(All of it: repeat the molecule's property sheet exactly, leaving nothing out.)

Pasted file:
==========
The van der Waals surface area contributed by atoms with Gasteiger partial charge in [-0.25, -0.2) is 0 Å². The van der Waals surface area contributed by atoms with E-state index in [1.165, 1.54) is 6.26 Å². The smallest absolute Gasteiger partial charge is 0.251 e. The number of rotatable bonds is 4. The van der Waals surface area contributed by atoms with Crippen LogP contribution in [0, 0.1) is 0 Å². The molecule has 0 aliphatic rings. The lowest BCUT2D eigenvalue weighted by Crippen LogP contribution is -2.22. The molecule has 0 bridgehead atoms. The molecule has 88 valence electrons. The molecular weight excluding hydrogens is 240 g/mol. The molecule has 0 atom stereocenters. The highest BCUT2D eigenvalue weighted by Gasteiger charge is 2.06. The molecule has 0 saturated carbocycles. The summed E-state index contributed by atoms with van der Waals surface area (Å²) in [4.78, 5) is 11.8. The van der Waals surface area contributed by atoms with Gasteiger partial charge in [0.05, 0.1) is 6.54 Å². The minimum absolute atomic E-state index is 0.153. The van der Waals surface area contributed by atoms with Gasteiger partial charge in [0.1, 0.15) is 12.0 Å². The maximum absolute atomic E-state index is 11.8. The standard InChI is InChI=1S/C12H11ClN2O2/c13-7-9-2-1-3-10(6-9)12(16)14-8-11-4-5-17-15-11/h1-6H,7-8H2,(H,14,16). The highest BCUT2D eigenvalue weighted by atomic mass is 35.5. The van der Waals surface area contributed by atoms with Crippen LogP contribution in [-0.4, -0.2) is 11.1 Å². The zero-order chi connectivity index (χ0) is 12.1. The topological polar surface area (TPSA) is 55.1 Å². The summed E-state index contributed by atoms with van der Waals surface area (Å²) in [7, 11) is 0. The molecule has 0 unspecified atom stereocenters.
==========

The van der Waals surface area contributed by atoms with Gasteiger partial charge in [-0.25, -0.2) is 0 Å². The van der Waals surface area contributed by atoms with E-state index in [1.165, 1.54) is 6.26 Å². The smallest absolute Gasteiger partial charge is 0.251 e. The number of rotatable bonds is 4. The van der Waals surface area contributed by atoms with Crippen LogP contribution in [0, 0.1) is 0 Å². The molecule has 0 aliphatic rings. The lowest BCUT2D eigenvalue weighted by Crippen LogP contribution is -2.22. The molecule has 0 bridgehead atoms. The molecule has 88 valence electrons. The molecular weight excluding hydrogens is 240 g/mol. The molecule has 0 atom stereocenters. The highest BCUT2D eigenvalue weighted by Gasteiger charge is 2.06. The molecule has 0 saturated carbocycles. The summed E-state index contributed by atoms with van der Waals surface area (Å²) in [4.78, 5) is 11.8. The van der Waals surface area contributed by atoms with Gasteiger partial charge in [0.05, 0.1) is 6.54 Å². The minimum absolute atomic E-state index is 0.153. The van der Waals surface area contributed by atoms with Gasteiger partial charge in [0.1, 0.15) is 12.0 Å². The maximum absolute atomic E-state index is 11.8. The standard InChI is InChI=1S/C12H11ClN2O2/c13-7-9-2-1-3-10(6-9)12(16)14-8-11-4-5-17-15-11/h1-6H,7-8H2,(H,14,16). The highest BCUT2D eigenvalue weighted by atomic mass is 35.5. The van der Waals surface area contributed by atoms with Crippen LogP contribution in [-0.4, -0.2) is 11.1 Å². The zero-order chi connectivity index (χ0) is 12.1. The topological polar surface area (TPSA) is 55.1 Å². The summed E-state index contributed by atoms with van der Waals surface area (Å²) in [7, 11) is 0. The molecule has 0 unspecified atom stereocenters.